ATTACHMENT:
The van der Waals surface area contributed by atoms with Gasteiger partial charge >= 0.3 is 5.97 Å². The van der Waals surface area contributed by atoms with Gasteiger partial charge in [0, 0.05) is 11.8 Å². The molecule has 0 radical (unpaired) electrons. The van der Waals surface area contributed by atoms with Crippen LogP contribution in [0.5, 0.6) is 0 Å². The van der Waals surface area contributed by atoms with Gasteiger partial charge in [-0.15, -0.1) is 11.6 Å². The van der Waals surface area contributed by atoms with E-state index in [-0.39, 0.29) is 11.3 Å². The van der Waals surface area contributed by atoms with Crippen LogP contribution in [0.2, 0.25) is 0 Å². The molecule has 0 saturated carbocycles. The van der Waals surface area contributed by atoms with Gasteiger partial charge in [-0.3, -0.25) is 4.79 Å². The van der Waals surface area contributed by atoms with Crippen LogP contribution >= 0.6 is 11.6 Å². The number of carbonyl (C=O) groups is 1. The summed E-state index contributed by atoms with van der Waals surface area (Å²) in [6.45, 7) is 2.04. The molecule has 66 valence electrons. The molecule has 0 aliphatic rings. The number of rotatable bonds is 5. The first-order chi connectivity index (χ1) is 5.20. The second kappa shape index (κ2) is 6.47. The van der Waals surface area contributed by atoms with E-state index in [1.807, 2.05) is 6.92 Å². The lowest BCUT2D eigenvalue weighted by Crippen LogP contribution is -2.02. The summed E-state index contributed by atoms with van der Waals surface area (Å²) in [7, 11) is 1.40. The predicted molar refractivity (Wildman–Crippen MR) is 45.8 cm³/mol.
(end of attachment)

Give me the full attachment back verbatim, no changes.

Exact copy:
The van der Waals surface area contributed by atoms with Gasteiger partial charge >= 0.3 is 5.97 Å². The van der Waals surface area contributed by atoms with Gasteiger partial charge in [0, 0.05) is 11.8 Å². The molecule has 0 radical (unpaired) electrons. The van der Waals surface area contributed by atoms with Crippen LogP contribution in [0.5, 0.6) is 0 Å². The van der Waals surface area contributed by atoms with Gasteiger partial charge in [-0.15, -0.1) is 11.6 Å². The van der Waals surface area contributed by atoms with E-state index in [-0.39, 0.29) is 11.3 Å². The van der Waals surface area contributed by atoms with Crippen LogP contribution in [0.2, 0.25) is 0 Å². The molecule has 0 saturated carbocycles. The van der Waals surface area contributed by atoms with Gasteiger partial charge in [-0.3, -0.25) is 4.79 Å². The van der Waals surface area contributed by atoms with Crippen LogP contribution >= 0.6 is 11.6 Å². The number of carbonyl (C=O) groups is 1. The summed E-state index contributed by atoms with van der Waals surface area (Å²) in [6.45, 7) is 2.04. The molecule has 66 valence electrons. The molecule has 0 aliphatic rings. The number of rotatable bonds is 5. The first-order chi connectivity index (χ1) is 5.20. The second kappa shape index (κ2) is 6.47. The van der Waals surface area contributed by atoms with E-state index in [1.807, 2.05) is 6.92 Å². The lowest BCUT2D eigenvalue weighted by Crippen LogP contribution is -2.02. The summed E-state index contributed by atoms with van der Waals surface area (Å²) in [7, 11) is 1.40. The predicted molar refractivity (Wildman–Crippen MR) is 45.8 cm³/mol.